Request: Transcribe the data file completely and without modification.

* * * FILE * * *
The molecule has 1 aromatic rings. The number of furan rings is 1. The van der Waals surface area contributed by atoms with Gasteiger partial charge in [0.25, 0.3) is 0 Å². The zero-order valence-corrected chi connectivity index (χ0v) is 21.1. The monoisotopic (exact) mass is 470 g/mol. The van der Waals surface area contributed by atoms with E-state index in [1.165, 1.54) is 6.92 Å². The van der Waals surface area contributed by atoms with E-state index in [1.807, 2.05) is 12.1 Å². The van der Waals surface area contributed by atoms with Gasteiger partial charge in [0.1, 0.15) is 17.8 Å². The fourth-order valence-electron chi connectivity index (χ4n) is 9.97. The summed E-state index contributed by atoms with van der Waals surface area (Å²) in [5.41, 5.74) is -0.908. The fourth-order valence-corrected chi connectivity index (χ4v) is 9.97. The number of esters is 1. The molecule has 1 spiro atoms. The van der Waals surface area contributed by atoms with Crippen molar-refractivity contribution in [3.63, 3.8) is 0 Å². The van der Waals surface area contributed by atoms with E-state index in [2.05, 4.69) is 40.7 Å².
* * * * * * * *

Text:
The molecule has 1 aromatic rings. The number of furan rings is 1. The van der Waals surface area contributed by atoms with Gasteiger partial charge in [0.25, 0.3) is 0 Å². The zero-order valence-corrected chi connectivity index (χ0v) is 21.1. The monoisotopic (exact) mass is 470 g/mol. The van der Waals surface area contributed by atoms with E-state index in [1.165, 1.54) is 6.92 Å². The van der Waals surface area contributed by atoms with E-state index in [1.807, 2.05) is 12.1 Å². The van der Waals surface area contributed by atoms with Gasteiger partial charge in [0.1, 0.15) is 17.8 Å². The fourth-order valence-electron chi connectivity index (χ4n) is 9.97. The summed E-state index contributed by atoms with van der Waals surface area (Å²) in [5.41, 5.74) is -0.908. The fourth-order valence-corrected chi connectivity index (χ4v) is 9.97. The number of esters is 1. The molecule has 1 spiro atoms. The van der Waals surface area contributed by atoms with Crippen molar-refractivity contribution in [3.63, 3.8) is 0 Å². The van der Waals surface area contributed by atoms with E-state index in [2.05, 4.69) is 40.7 Å².